My resume reflects my growth as an educator, and highlights the qualities I bring to the classroom.

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This collection illustrates how I have implemented my teaching philosophy in the classroom.

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Transcript and proof of Connecticut certification (grades 1 - 6) available upon request.

PORTFOLIO

TABLE OF CONTENTS

1. Philosophy of Teaching & Professional Goals
2. Designing Instruction
3. Lesson Plans, Worksheets & Activities
4. Responding to Individual Needs

5. Sample Worksheets
6. Bulletin Boards as an Opportunity to Learn
7. Thematic Learning
8. Conclusion: What is a Teacher?

2. DESIGNING INSTRUCTION

In order to be effective, instruction must be well designed and thoughtfully implemented. As a designer of instruction, I produce blueprints outlining specific learning objectives and observable student behaviors.

Social Studies: Unit 2, the Midwest (fourth grade)

Goals:


Objectives:

Students will become familiar with the geographical and economic features of the Midwest.

Using map skills, students will be able to locate a given state using a set of clues relating to that state's climate, landforms and industry.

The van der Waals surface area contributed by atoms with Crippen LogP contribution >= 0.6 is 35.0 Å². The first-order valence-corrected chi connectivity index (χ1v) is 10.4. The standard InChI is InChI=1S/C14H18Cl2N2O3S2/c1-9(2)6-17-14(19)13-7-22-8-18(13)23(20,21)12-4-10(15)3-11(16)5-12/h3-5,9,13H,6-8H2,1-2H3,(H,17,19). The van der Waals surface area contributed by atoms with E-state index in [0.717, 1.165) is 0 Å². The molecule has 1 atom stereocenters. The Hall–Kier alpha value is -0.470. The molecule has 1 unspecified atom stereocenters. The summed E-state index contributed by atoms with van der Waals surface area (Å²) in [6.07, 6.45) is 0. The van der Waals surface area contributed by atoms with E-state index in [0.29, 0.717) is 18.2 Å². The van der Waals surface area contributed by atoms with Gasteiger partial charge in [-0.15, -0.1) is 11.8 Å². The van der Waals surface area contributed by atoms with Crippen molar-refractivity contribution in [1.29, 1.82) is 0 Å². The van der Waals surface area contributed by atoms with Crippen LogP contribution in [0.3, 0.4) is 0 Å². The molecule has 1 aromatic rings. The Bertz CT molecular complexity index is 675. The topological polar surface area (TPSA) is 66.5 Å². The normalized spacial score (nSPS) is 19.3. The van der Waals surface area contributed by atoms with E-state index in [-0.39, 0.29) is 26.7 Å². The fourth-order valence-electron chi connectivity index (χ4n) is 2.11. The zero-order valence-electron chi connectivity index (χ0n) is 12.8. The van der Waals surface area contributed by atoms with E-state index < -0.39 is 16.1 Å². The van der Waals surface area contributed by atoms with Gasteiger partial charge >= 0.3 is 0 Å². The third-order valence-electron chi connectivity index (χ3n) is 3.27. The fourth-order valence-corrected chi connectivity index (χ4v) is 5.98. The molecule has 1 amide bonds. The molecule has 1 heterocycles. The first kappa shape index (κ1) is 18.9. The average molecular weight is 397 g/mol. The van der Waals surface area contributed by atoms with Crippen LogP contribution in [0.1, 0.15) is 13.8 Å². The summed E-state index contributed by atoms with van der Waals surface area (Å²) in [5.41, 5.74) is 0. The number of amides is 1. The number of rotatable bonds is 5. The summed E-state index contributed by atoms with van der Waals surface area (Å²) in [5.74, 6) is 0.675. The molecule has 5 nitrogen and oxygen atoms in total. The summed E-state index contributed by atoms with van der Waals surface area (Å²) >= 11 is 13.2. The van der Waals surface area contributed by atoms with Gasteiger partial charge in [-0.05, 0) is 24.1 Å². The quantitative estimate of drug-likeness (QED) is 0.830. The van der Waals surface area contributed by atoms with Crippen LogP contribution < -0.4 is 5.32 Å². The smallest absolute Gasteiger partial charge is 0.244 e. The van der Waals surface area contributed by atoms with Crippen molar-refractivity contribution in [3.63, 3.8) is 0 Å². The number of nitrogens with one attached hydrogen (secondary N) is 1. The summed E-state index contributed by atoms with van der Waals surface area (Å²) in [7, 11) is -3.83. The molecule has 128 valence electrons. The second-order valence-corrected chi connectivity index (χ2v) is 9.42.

At the outset of the lesson above, students were moved into cooperative groups of four. Each student in the group was given a different clue, such as, "This state's northern border is formed by a lake," or "Most of the land in this state is used for farming." Each student generated a list of states that matched their individual clue, and then the group cooperated to find the one state for which all the clues were true. When this activity was completed, each group had been directed to one of two different states within the Midwest. Groups then told the class about the state they had discovered.

No matter how well-designed I believe a lesson to be, I am always prepared to modify that lesson as I teach, in response to students' needs.

Guided Reading: (fifth grade, bilingual)

Objectives:

After a brief discussion of the compound words in the text, students will be able to explain how their knowledge of each component word helps them understand the meaning of the compound word.

After participating in this discussion, students will generate there own lists of compound words and correctly use each in a sentence.


As I began my planned discussion with my students, I called upon them to find compound words within the text. Their first suggestions, lifeguard and surfboat, led me to believe that my students could identify compound words. However, when I asked them if there were any more compound words on the page, they began suggesting two-syllable words instead of compound words. Rather than continuing with the lesson as planned, I had the students play a game I designed to review the concept of compound words. After playing several rounds, they were able to suggest other compound words to be included in the game.

Following are several examples of lesson plans illustrating clear objectives and observable teacher and student behavior. Also included is a brief explanation of the compound word game I used with my guided reading group.


3. Lesson Plans, Worksheets & Activities